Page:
This is the big brother to the Snow Joe SJ623E. 21 inches wide and 12 inch clearing depth with the same 15 amp motor inside. Should be able to handle up to 8 inches of light snow in a pass. You’ll only get around 15 feet of throwing distance. It does struggle with end of driveway piles.

This 21-inch thrower is lightweight and handles well. Has a steel auger with rubber paddles to protect wood surfaces. The discharge chute can be rotated with a crank underneath the handlebar. Unfortunately, the crank can stiffen up in the cold.

This machine gets compared a lot to the Power Curve 1800 by Toro. They’re both really nice products. I prefer the Snow Joe model. It’s not necessarily a better quality snow blower, just considerably less in price. The same reason I put this behind the SJ623E too.

Toro Power Curve 1800

In terms of performance, this is the best electric snow blower available today. With 15 amps of power, it cuts through under 8 inches of light snow efficiently. The thick plastic auger does an excellent job of clearing the surface and it can throw snow over 15-20 feet. That’s the best out of any of these picks.

The Toro Power Curve 1800 is lightweight and easy to maneuver (especially turns) for smaller individuals. The adjustable quick chute lever is in a handy spot which is helpful when you’re navigating around an extension cord. While the Power Curve performs great, it’s not built with the same quality materials you find in Toro’s gas-powered line. The auger and many other parts of the machine are plastic. The machine does have a better build quality than their competitors, but you’re going to have to treat it with care.

So why isn’t this at the top of the list? Price. This is expensive for an electric model. Especially when you tack on the $40 for a quality cold weather extension cord. For a bit more you can get a nice single stage gas snowblower like the Troy-Bilt Squall 2100 or Toro Power Clear 721 E. If you don’t need anything that powerful and just looking for something cheap, I’d take a shot with GreenWorks or Snow Joe which are half the price.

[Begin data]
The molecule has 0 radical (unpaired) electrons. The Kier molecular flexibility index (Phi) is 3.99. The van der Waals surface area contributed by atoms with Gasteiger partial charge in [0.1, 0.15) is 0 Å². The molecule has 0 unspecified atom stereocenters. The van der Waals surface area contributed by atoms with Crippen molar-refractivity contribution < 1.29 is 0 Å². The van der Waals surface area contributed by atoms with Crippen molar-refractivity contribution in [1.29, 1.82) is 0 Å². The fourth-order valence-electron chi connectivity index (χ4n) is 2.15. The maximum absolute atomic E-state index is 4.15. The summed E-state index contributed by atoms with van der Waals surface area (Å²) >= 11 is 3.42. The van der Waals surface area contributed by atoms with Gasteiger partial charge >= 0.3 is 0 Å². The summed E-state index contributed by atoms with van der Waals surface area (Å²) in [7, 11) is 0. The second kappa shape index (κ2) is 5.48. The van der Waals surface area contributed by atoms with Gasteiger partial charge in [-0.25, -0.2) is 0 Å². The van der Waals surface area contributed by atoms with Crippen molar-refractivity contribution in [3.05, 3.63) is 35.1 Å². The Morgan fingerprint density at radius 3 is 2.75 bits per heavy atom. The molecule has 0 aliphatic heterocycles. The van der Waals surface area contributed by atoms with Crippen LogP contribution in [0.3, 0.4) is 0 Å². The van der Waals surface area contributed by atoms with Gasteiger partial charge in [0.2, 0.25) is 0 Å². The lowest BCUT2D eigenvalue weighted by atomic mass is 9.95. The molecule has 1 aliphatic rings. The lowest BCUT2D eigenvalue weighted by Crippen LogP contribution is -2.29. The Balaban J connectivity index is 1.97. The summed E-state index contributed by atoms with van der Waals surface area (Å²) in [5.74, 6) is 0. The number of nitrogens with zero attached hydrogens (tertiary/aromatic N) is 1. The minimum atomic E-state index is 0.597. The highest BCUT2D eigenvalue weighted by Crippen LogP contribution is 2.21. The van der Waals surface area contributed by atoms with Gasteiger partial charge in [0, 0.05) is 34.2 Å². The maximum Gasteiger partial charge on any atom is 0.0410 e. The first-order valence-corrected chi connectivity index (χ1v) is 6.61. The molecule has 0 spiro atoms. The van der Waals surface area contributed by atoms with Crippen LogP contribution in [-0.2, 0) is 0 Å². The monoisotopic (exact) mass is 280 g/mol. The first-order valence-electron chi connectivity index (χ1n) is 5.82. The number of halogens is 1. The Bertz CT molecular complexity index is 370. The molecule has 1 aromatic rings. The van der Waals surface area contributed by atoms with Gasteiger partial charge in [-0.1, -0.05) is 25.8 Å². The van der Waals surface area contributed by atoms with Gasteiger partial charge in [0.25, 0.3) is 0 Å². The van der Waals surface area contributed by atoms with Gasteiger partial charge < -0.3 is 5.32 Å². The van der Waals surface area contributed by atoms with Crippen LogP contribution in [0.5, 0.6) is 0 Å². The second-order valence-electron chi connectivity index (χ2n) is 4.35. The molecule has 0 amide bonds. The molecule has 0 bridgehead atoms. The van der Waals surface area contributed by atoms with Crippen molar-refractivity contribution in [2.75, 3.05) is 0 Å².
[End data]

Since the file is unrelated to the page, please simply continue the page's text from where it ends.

Ryobi 20-inch 13 Amp

Ryobi isn’t the first name you think of when it comes to snow blowers, but this electric is a gem. On paper, the 13 amp motor doesn’t sound impressive, but it really performs well. It’s plastic auger can handle almost 8 inches of light snow and 3-4 inches of the wet variety. Clears right down to the pavement. You can get up to 15 feet throwing distance at times which is great.

Chute controls are easy to use despite a rod that’s a bit low. Taller people might knock knees with it from time to time. With a little WD40 on the chute, there is no sticking. This model is about 15 pounds heavier than its competitors due to it’s higher quality build.

This Ryobi cord 13-amp should be priced about $50 more. One of the better performing electric options and a nice step up from budget choices by Snow Joe and Greenworks.

Greenworks 20-Inch 2600502

This is one of the most affordable options available and perfect for those on a tight budget. A 13-amp engine will give you only around 5 feet in throwing distance. But it can handle up to 6 inches of light snow. It maneuvers well and you can control both the chute and body at the same time. Folding handlebars gives this a small footprint in the garage. It will even store well up in the rafters over the Summer.

With its limited throwing ability, the 2600502 is best suited for single car driveways. It works great on decks and walkways too. Climates that get less than 30 inches of snow is ideal. At around $130, it’s tough to complain about its limitations. Just a nice, cheap thrower to help you get through Winter.